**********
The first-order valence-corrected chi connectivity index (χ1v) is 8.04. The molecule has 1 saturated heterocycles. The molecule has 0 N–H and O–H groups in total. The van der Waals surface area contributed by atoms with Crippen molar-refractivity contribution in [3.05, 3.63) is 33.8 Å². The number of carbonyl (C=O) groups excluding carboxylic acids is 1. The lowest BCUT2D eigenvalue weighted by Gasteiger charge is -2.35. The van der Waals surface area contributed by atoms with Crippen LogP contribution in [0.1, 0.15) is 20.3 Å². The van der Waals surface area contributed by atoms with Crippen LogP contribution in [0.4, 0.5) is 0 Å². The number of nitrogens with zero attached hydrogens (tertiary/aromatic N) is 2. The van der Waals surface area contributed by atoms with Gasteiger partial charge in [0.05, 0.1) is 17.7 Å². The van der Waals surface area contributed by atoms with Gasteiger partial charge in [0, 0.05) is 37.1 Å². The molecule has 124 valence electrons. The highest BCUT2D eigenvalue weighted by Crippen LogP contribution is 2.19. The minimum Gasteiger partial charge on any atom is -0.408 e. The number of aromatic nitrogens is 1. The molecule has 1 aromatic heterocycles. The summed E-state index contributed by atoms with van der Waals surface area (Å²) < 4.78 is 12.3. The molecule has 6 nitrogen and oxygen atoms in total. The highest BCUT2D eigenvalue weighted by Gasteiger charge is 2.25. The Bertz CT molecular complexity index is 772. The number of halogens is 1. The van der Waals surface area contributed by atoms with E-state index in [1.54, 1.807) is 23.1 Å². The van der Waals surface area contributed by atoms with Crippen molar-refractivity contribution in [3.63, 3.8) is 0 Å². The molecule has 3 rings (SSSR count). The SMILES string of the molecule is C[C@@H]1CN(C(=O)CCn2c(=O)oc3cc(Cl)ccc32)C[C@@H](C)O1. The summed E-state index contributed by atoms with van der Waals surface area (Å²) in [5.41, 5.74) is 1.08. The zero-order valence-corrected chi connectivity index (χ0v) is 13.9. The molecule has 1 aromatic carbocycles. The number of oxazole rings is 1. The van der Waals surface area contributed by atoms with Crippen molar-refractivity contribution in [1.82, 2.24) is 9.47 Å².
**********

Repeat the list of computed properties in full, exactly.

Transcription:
The first-order valence-corrected chi connectivity index (χ1v) is 8.04. The molecule has 1 saturated heterocycles. The molecule has 0 N–H and O–H groups in total. The van der Waals surface area contributed by atoms with Crippen molar-refractivity contribution in [3.05, 3.63) is 33.8 Å². The number of carbonyl (C=O) groups excluding carboxylic acids is 1. The lowest BCUT2D eigenvalue weighted by Gasteiger charge is -2.35. The van der Waals surface area contributed by atoms with Crippen LogP contribution in [0.1, 0.15) is 20.3 Å². The van der Waals surface area contributed by atoms with Crippen LogP contribution in [0.4, 0.5) is 0 Å². The number of nitrogens with zero attached hydrogens (tertiary/aromatic N) is 2. The van der Waals surface area contributed by atoms with Gasteiger partial charge in [0.05, 0.1) is 17.7 Å². The van der Waals surface area contributed by atoms with Gasteiger partial charge in [0, 0.05) is 37.1 Å². The molecule has 124 valence electrons. The highest BCUT2D eigenvalue weighted by Crippen LogP contribution is 2.19. The minimum Gasteiger partial charge on any atom is -0.408 e. The number of aromatic nitrogens is 1. The molecule has 1 aromatic heterocycles. The summed E-state index contributed by atoms with van der Waals surface area (Å²) < 4.78 is 12.3. The molecule has 6 nitrogen and oxygen atoms in total. The highest BCUT2D eigenvalue weighted by Gasteiger charge is 2.25. The Bertz CT molecular complexity index is 772. The number of halogens is 1. The van der Waals surface area contributed by atoms with E-state index in [1.54, 1.807) is 23.1 Å². The van der Waals surface area contributed by atoms with Crippen molar-refractivity contribution in [3.63, 3.8) is 0 Å². The molecule has 3 rings (SSSR count). The SMILES string of the molecule is C[C@@H]1CN(C(=O)CCn2c(=O)oc3cc(Cl)ccc32)C[C@@H](C)O1. The summed E-state index contributed by atoms with van der Waals surface area (Å²) in [5.41, 5.74) is 1.08. The zero-order valence-corrected chi connectivity index (χ0v) is 13.9. The molecule has 1 aromatic carbocycles. The number of oxazole rings is 1. The van der Waals surface area contributed by atoms with Crippen molar-refractivity contribution in [1.82, 2.24) is 9.47 Å².